The Fitbit Blaze is strange mixture of different pieces of tech and design philosophy. It is, at its heart, a fitness band. But it looks like a certain smartwatch and it’s being sold as something of a fashion accessory.

Oh, and it all comes apart so it can sport one wipe-clean look for the gym and a separate one for wearing with your haute couture suit.

If simplicity and focus are the hallmarks of great design the Blaze should burn out fast. The weird thing is, it all kinda works and comes together in use.

What’s on your wrist

One of the selling points on the Blaze is the interchangeable strap system. It’s comprised of a metal housing for the actual device, which then connects to a strap that fits around your wrist.

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The Blaze itself is a small square unit with a colour touchscreen on one side and a heart rate monitor on the back. It slips nicely into the metal housing and – just in you’re worried it will fly into the crowd during a hard tackle on the rugby pitch – it will not get out of there by mistake.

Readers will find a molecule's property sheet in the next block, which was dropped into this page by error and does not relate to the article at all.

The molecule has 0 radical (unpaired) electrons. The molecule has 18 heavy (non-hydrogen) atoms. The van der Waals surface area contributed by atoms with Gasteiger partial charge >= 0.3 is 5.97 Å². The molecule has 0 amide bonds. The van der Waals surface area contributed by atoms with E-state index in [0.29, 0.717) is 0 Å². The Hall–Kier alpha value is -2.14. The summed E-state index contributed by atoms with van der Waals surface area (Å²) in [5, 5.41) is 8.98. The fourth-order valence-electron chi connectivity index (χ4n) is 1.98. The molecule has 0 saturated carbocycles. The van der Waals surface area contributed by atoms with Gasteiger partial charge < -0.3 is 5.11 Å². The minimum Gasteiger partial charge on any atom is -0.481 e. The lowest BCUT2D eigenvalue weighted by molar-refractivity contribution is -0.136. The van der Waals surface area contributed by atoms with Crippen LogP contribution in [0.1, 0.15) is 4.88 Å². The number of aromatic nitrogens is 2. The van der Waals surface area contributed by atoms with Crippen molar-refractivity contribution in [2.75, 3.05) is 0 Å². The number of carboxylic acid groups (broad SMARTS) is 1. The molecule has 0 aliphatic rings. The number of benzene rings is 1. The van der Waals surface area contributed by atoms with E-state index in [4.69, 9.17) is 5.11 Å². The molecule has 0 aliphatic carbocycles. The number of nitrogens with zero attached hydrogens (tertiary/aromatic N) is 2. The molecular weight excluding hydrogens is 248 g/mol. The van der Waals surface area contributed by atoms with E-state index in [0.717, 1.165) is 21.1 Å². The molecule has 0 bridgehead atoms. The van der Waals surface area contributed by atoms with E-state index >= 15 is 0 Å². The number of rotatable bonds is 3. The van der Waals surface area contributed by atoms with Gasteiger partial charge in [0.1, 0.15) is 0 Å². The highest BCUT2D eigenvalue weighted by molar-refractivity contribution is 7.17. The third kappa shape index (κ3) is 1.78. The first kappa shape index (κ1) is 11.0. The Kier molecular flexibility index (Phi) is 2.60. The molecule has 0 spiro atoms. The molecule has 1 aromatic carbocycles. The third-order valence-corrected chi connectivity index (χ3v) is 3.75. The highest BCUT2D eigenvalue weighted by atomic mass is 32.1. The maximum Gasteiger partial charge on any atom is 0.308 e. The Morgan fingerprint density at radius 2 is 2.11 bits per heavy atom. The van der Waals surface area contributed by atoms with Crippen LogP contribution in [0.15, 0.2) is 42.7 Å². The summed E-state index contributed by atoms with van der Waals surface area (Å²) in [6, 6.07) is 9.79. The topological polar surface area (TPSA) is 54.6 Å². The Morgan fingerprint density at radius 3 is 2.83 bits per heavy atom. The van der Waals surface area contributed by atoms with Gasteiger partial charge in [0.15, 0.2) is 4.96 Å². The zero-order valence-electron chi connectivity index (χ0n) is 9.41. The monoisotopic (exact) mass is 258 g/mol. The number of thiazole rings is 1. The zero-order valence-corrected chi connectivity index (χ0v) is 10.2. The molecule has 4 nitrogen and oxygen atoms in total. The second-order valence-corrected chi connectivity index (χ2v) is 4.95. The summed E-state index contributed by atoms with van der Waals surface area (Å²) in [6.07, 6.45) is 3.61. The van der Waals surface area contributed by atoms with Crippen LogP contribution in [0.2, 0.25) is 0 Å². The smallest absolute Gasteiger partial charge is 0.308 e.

Once on your wrist, it’s very comfortable. We’re actually going to go out on a limb and stay it’s even more comfortable than it’s little brother the Alta. Even for those of us who hate wearing watches, it was bearable.

And the Apple Watch-ish look also means that the Blaze actually works in a formal setting. It’s just smart enough, even with the basic rubber band, to remain strapped on. We didn’t get a chance to try out any of the other straps, especially not the expensive metal one, but we can see some logic in Fitbit’s plan to have different bands for different occasions.